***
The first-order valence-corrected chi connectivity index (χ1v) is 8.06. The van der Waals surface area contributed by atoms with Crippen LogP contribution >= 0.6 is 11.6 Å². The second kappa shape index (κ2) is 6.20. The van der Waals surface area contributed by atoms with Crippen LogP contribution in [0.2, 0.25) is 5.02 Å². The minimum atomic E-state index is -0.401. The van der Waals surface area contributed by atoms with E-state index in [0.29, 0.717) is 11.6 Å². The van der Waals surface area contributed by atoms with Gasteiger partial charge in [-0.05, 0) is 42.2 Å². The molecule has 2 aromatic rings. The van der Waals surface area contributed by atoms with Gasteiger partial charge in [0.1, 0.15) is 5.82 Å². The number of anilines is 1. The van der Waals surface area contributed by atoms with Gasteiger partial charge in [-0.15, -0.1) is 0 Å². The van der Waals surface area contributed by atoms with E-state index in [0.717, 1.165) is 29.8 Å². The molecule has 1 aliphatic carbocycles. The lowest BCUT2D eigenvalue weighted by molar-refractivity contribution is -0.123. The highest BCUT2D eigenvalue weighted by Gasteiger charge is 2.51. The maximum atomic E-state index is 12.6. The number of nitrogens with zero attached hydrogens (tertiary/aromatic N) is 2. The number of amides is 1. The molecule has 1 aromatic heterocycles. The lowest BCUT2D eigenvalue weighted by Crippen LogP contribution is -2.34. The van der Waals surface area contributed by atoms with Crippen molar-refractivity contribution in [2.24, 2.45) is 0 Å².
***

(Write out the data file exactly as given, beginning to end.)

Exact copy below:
The first-order valence-corrected chi connectivity index (χ1v) is 8.06. The van der Waals surface area contributed by atoms with Crippen LogP contribution >= 0.6 is 11.6 Å². The second kappa shape index (κ2) is 6.20. The van der Waals surface area contributed by atoms with Crippen LogP contribution in [0.2, 0.25) is 5.02 Å². The minimum atomic E-state index is -0.401. The van der Waals surface area contributed by atoms with E-state index in [0.29, 0.717) is 11.6 Å². The van der Waals surface area contributed by atoms with Gasteiger partial charge in [-0.05, 0) is 42.2 Å². The molecule has 2 aromatic rings. The van der Waals surface area contributed by atoms with Gasteiger partial charge in [0.1, 0.15) is 5.82 Å². The number of anilines is 1. The van der Waals surface area contributed by atoms with Gasteiger partial charge in [-0.15, -0.1) is 0 Å². The van der Waals surface area contributed by atoms with E-state index in [0.717, 1.165) is 29.8 Å². The molecule has 1 aliphatic carbocycles. The lowest BCUT2D eigenvalue weighted by molar-refractivity contribution is -0.123. The highest BCUT2D eigenvalue weighted by Gasteiger charge is 2.51. The maximum atomic E-state index is 12.6. The number of nitrogens with zero attached hydrogens (tertiary/aromatic N) is 2. The number of amides is 1. The molecule has 1 aromatic heterocycles. The lowest BCUT2D eigenvalue weighted by Crippen LogP contribution is -2.34. The van der Waals surface area contributed by atoms with Crippen molar-refractivity contribution in [2.24, 2.45) is 0 Å².